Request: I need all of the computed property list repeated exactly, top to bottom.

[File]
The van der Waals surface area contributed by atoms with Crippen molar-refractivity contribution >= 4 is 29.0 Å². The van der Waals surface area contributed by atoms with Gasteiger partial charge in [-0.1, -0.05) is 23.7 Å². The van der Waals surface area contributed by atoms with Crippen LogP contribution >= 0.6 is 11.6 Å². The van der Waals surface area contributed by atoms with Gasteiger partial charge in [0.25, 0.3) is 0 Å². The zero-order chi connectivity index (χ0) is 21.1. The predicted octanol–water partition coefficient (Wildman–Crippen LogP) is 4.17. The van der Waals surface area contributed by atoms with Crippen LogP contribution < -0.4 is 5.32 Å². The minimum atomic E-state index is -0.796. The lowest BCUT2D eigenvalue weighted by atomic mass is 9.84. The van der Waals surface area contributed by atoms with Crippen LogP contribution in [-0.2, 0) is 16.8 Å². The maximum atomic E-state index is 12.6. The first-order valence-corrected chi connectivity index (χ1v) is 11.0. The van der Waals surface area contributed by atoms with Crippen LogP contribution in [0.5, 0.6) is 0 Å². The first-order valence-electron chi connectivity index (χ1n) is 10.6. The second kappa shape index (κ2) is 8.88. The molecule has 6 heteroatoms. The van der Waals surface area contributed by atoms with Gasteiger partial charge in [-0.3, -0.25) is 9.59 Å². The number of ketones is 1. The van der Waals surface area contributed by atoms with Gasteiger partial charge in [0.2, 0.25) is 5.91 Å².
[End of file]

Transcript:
The van der Waals surface area contributed by atoms with Crippen molar-refractivity contribution >= 4 is 29.0 Å². The van der Waals surface area contributed by atoms with Gasteiger partial charge in [-0.1, -0.05) is 23.7 Å². The van der Waals surface area contributed by atoms with Crippen LogP contribution >= 0.6 is 11.6 Å². The van der Waals surface area contributed by atoms with Gasteiger partial charge in [0.25, 0.3) is 0 Å². The zero-order chi connectivity index (χ0) is 21.1. The predicted octanol–water partition coefficient (Wildman–Crippen LogP) is 4.17. The van der Waals surface area contributed by atoms with Crippen LogP contribution < -0.4 is 5.32 Å². The minimum atomic E-state index is -0.796. The lowest BCUT2D eigenvalue weighted by atomic mass is 9.84. The van der Waals surface area contributed by atoms with Crippen LogP contribution in [-0.2, 0) is 16.8 Å². The maximum atomic E-state index is 12.6. The first-order valence-corrected chi connectivity index (χ1v) is 11.0. The van der Waals surface area contributed by atoms with Crippen LogP contribution in [0.5, 0.6) is 0 Å². The first-order valence-electron chi connectivity index (χ1n) is 10.6. The second kappa shape index (κ2) is 8.88. The molecule has 6 heteroatoms. The van der Waals surface area contributed by atoms with Gasteiger partial charge in [-0.3, -0.25) is 9.59 Å². The number of ketones is 1. The van der Waals surface area contributed by atoms with Gasteiger partial charge in [0.2, 0.25) is 5.91 Å².